Most of the academic researchers who spoke at the hearing agreed that CBD had potential health benefits, but many also argued that more clinical trials were needed before a sound decision could be made on whether to let CBD get further into the food supply. Numerous speakers cited problems with adulterated CBD products, found to include pesticides, lead or other metals; inconsistent CBD levels leading customers to take too high a dose and get sick; and research indicating a potential for liver problems and other adverse events when taking CBD. The potential for addiction was also raised.

The 2018 Farm Bill removed hemp and derivatives like CBD from the controlled substance list, as long as products containing them didn’t have more than 0.3 percent THC. But the law preserved the FDA’s authority to regulate cannabis compounds.

The World Health Organization said last year that CBD is generally well tolerated, with a good safety profile and no addictive effects. It also noted the potential for adverse effects caused by interactions between CBD and medications people may be taking.

In the United States, health agencies have called for more research into potential therapeutic uses, as well as into health risks. The FDA has taken a harder line, pointing out the lack of quality control in the field and stressing the absence of data proving that CBD products are safe, whether they work and what the proper dosages may be if they do work.

“I don’t think that CBD is doing anything approximating what people are purporting is its magic quality,” Scott Gottlieb, MD who stepped down as FDA commissioner in April, said in an interview to NYT. “It’s a real safety issue here. There are risks of accumulated effects. It’s not a completely benign compound.”

Michael McGuffin, president of the American Herbal Products Association (AHPA) who testified at the Friday hearing, said that FDA’s current stated position that provisions of the Food Drug and Cosmetic Act (FD&C Act) prohibit marketing CBD dietary supplements and adding CBD to conventional foods has resulted in significant marketplace confusion for companies working to meet consumer demand for CBD products. He recommended FDA either use its authority under the FD&C Act to issue a regulation permitting CBD as a lawful ingredient in supplements and foods, or issue guidance to state the Agency’s intent to exercise formal enforcement discretion with respect to the provisions of the FD&C Act on which FDA bases its position that CBD-containing supplements and foods are unlawful.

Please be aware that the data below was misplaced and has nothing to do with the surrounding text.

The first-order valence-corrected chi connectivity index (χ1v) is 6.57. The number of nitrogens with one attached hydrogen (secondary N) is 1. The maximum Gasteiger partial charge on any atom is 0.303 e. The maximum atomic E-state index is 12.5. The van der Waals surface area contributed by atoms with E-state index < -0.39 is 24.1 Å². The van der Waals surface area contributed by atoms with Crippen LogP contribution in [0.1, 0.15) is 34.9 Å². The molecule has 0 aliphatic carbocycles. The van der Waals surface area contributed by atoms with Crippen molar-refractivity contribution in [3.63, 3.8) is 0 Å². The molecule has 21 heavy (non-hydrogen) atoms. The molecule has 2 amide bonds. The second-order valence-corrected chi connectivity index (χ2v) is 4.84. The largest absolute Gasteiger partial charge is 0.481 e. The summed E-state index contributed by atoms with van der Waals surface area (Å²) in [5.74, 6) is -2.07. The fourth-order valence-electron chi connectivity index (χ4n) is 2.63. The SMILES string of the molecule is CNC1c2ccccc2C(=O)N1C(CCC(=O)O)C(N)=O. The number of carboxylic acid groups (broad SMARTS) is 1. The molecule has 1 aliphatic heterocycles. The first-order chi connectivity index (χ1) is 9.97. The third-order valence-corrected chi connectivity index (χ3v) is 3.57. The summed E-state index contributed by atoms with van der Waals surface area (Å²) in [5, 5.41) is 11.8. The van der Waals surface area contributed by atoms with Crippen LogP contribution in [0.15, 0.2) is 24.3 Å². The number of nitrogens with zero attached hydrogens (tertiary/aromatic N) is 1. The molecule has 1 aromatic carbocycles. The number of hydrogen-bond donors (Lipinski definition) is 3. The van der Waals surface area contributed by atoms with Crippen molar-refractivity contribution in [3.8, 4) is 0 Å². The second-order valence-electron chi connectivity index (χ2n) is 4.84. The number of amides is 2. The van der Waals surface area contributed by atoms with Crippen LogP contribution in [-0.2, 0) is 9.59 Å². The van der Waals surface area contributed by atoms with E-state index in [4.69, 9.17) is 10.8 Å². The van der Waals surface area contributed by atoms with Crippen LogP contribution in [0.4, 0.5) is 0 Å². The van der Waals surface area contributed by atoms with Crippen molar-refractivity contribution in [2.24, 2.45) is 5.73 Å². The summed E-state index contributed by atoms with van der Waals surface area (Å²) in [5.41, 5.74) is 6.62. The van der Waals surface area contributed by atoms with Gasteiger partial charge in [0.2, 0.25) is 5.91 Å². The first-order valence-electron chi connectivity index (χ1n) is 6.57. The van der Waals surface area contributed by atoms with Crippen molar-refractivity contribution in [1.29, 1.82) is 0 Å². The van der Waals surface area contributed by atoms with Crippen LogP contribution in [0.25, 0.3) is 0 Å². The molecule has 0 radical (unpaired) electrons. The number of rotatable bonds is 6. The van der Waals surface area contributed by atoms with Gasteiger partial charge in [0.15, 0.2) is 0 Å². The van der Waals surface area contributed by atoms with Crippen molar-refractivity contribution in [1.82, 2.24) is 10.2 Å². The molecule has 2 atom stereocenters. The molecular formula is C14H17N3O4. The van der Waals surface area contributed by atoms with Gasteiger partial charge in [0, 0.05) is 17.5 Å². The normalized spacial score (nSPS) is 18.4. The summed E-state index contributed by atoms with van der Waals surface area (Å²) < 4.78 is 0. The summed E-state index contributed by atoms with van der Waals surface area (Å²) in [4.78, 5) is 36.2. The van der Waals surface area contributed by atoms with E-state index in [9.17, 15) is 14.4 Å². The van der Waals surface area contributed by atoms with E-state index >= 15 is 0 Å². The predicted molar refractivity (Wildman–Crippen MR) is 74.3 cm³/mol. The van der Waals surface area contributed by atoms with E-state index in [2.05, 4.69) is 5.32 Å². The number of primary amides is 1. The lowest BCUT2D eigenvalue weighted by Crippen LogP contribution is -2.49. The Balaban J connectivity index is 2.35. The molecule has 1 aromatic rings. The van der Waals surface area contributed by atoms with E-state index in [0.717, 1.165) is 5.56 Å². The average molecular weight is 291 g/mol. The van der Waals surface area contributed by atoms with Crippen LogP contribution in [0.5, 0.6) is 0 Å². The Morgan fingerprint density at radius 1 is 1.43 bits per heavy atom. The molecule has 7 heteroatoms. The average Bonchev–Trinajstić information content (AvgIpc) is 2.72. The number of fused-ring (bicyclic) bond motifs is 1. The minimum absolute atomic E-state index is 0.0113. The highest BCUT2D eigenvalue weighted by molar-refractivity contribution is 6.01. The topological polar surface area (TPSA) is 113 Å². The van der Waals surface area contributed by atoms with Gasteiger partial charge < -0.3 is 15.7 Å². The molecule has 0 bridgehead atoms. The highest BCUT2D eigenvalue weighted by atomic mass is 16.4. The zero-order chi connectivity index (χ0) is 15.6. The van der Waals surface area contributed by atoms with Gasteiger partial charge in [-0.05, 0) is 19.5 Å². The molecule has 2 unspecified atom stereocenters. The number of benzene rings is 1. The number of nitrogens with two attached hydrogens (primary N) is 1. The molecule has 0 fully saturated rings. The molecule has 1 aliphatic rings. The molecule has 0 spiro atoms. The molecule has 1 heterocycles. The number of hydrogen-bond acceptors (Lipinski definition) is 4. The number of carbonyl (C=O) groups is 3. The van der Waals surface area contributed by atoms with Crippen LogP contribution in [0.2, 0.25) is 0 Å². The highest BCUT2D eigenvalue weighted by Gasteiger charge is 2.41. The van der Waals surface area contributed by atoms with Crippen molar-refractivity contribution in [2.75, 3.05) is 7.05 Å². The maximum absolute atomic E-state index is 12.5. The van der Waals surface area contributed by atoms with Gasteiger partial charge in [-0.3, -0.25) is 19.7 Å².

“To fully implement Congress’s intent to allow access to products that contain hemp-derived CBD, and to further AHPA’s and FDA’s shared goal of ensuring safe and well-manufactured supplements and foods, AHPA requests that FDA promptly take one of [these] two … actions,” McGuffin said.

As for natural product retailers, “CRN’s recommendation would be for retailers to advise their customers that it should be a matter of time until a legitimate legal pathway for CBD-containing foods and supplements is established,” said Shao. “There is too much momentum and too many products already on the market to not progress to this. There may be some changes in how the products are formulated and labeled, depending on the specifics of the regulation FDA develops. But CBD is here to stay.”